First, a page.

Former UCB Chief Credit Officer Convicted
of Securities Fraud and Other Corporate Fraud
The Fraud Caused the Ninth Largest Bank Failure with
Estimated Losses in Excess of $677 Million
WASHINGTON, DC - A federal jury seated in San Francisco, Calif., convicted Ebrahim Shabudin of seven felony counts of conspiracy, securities fraud, and other corporate fraud offenses stemming from the failure of United Commercial Bank (UCB.
Shabudin, 66, of Moraga, Calif., was the chief operating officer and chief credit officer at UCB in 2008 and 2009. Shabudin was the second most senior officer in executive management at UCB after former Chief Executive Officer Thomas Shiu-Kit ("Tommy") Wu.
The jury found Shabudin guilty of conspiring with others within the bank to falsify key bank records as part of a scheme to conceal millions of dollars in losses and to falsely inflate the bank's financial statements. Among the records falsified were those filed with the U.S. Securities and Exchange Commission (SEC) and the Federal Deposit Insurance Corporation (FDIC) related to the third and fourth quarters of 2008 describing UCB's so-called "Allowance for Loan Losses." Also falsified were documents relating to UCB's quarterly and year-end earnings per share as announced by the bank to the investing public. The guilty verdict followed a six-week jury trial before U.S. District Judge Jeffrey S. White of the Northern District of California.
The jury convicted Shabudin of one count of conspiracy to commit securities fraud; one count of securities fraud; one count of falsifying corporate books and records; one count of false statements to accountants; one count of circumventing internal accounting controls; one count of conspiracy to commit false bank entries, reports, and transactions; and one count of false bank entries, reports, and transactions.
"While Shabudin's criminal scheme was complex, the bottom line is that this TARP bank senior officer had the chance to do the right thing, and he chose not to do it," said Christy Romero, Special Inspector General for TARP (SIGTARP). "Testimony at trial revealed that in an effort to have the bank 'break even' in the third quarter 2008, Shabudin delayed downgrading loans despite knowing that collateral had declined in value or was missing out of an unfounded hope that something would change. He and his co-conspirators continued this 'delay-and-pray' scheme the next quarter, all while the bank applied for and received $298 million in TARP. The federal jury's decision to convict Ebrahim Shabudin marks the third criminal conviction of a United Commercial Bank officer. After receiving TARP in November 2008, UCB failed less than a year later, leaving $298 million in losses on taxpayers' TARP investment in the bank. SIGTARP is on watch, protecting American taxpayers, and we thank Melinda Haag and her exceptional team of prosecutors for standing united with SIGTARP in the fight against bailout-related crime."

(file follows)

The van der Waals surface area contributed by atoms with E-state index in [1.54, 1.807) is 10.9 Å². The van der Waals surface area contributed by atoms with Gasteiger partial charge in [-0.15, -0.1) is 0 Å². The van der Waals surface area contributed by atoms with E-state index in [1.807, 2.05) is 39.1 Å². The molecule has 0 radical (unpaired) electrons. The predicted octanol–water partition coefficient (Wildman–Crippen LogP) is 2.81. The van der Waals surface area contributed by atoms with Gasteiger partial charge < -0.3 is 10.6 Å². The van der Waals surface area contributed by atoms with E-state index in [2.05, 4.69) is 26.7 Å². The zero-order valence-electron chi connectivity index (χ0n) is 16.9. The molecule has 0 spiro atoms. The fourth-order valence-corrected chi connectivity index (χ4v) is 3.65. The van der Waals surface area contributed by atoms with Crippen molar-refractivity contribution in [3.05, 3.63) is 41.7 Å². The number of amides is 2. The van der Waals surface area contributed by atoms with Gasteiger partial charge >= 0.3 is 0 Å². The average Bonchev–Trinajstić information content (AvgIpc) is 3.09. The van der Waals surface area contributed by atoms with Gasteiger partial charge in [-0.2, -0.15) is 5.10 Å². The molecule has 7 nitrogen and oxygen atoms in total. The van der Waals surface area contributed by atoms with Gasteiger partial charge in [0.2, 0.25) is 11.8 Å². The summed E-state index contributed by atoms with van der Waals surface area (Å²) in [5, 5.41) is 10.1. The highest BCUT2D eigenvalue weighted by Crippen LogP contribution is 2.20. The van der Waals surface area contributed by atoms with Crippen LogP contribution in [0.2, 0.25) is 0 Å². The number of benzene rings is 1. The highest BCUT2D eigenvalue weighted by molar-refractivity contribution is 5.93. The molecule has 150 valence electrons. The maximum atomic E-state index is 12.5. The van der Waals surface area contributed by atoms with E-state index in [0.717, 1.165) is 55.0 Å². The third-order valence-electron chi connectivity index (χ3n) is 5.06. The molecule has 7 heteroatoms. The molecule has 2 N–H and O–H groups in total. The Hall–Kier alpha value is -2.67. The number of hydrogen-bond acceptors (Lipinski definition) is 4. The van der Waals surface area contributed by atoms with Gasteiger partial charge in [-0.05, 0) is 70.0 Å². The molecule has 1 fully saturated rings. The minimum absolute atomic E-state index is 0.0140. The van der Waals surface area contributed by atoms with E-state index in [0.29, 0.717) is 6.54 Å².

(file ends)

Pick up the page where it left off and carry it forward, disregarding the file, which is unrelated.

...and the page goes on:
"UCB is one of the largest criminal prosecutions brought by the U.S. Department of Justice of wrongdoing by bank officers arising out of the 2008 financial crisis," said U.S. Attorney Haag. "With actual losses exceeding a half a billion dollars, the prosecution of Shabudin and other senior officers at UCB is one of the most significant financial fraud cases in the history of the Northern District of California. I am proud of the collaboration with our law enforcement partners at FDIC-OIG, SIGTARP, Federal Reserve Board and CFPB-OIG and the FBI, without whom the successful prosecution of this
complex and challenging case would not have been possible."
On Nov. 14, 2008, UCB received approximately $298 million in taxpayer funds through the U.S. Department of the Treasury Troubled Asset Relief Program (TARP). When the bank failed and was taken over by the FDIC on Nov. 6, 2009, the full TARP investment was lost. With over $10.9 billion in assets, UCB's failure was the ninth largest failure since 2007 of a bank insured by the FDIC's Deposit Insurance Fund, according to the FDIC. In 2013, the FDIC estimated that total losses for UCB would exceed $1.1 billion. Through 2014, however, with the recovery of the U.S. economy, the FDIC now estimates the loss to the Deposit Insurance Fund to be approximately $677 million.
In all, Shabudin faces a total overall maximum term of 145 years of imprisonment; up to $16,750,700 in fines and assessments; and up to 27 years of supervised release. Shabudin's actual term of imprisonment, fines and assessments, and term of supervised release will be imposed by the court at a sentencing hearing currently set for June 30, 2015, after consideration of the U.S. Sentencing Guidelines and the federal statute governing the imposition of a sentence.
On Dec. 9, 2014, UCB's chief financial officer, Craig S. On, pleaded guilty to one count of conspiracy to make a materially false and misleading statement to an accountant.
On Oct. 7, 2014, the bank's senior vice president, Thomas Yu, pleaded guilty to charges of conspiracy to commit false bank entries, reports, and transactions related to his preparation of false and misleading reports.
The prosecution is the result of a five-year investigation by SIGTARP, the FDIC-OIG, the Office of Inspector General for the Board of Governors of the Federal Reserve System and the Consumer Financial Protection Bureau, and the FBI.
The case is being prosecuted by Assistant U.S. Attorneys Adam A. Reeves and Robert David Rees of the Northern District of California, with the assistance of Denise Oki, Phillip Villanueva, Bridget Kilkenny and Trina Khadoo.
Disclosure: The author has no positions in any stocks mentioned, and no plans to initiate any positions within the next 72 hours.